Spinal Injuries Association welcomes the news that three American patients, all paralysed from the waist down, have been able to regain some movement and walk again after having an electrical patch fitted to their spinal cords. The device, placed below the level of injury, helps lost signals from the brain reach the muscles.
Dave Bracher, from the Spinal Injuries Association and himself spinal cord injured welcomed the breakthrough as offering long-term hope, but warned that spinal cord injured people’s immediate needs must be met as a priority.
He said. “This breakthrough offers the genuine possibility that the lives of many thousands of spinal cord injured people could be transformed in the years ahead. That is to be celebrated and we welcome the progress in this area of research. SIA calls today for more support to be given to clinical research into spinal cord injury so that, ultimately, every spinal cord injured person can benefit from advances in research and technology.”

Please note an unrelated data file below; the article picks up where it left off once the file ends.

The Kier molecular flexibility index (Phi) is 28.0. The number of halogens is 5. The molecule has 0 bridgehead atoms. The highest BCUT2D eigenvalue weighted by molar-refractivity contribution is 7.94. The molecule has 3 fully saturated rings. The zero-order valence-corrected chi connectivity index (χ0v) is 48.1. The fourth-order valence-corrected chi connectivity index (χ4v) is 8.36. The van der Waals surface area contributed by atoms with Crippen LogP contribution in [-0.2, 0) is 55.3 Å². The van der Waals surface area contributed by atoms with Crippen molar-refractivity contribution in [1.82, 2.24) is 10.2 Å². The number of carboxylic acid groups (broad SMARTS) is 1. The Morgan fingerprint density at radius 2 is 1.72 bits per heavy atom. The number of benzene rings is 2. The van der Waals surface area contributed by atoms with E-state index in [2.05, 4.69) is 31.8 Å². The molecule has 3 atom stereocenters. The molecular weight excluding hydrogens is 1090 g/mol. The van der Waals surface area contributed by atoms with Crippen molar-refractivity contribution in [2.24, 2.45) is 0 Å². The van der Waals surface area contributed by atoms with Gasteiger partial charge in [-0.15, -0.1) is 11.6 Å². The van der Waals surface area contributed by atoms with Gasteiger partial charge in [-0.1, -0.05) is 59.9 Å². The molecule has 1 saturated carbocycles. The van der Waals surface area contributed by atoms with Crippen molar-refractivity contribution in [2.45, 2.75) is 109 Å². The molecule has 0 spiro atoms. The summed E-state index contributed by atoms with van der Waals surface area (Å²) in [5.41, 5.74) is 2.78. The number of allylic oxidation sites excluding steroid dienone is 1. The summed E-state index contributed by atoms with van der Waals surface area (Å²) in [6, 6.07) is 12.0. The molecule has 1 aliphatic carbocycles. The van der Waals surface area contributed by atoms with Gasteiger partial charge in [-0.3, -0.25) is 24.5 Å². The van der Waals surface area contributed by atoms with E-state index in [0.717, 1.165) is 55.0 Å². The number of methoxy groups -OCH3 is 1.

He added. “However, although walking and mobility may be the most visible aspect of being spinal cord injured, it’s just one of a great many immediate challenges that face people after they’ve had a spinal cord injury. Dealing with the psychological effects of injury, social isolation and continuing widespread discrimination as well as medical issues such as managing essential bladder and bowel function all have an impact on spinal cord injured people’s lives that in many ways are at least as great as issues with mobility and walking.
That’s why Spinal Injuries Association will continue to work tirelessly to ensure that every spinal cord injured person gets the ongoing information, care and support they need, so that they can lead a productive, happy and fulfilled life now.”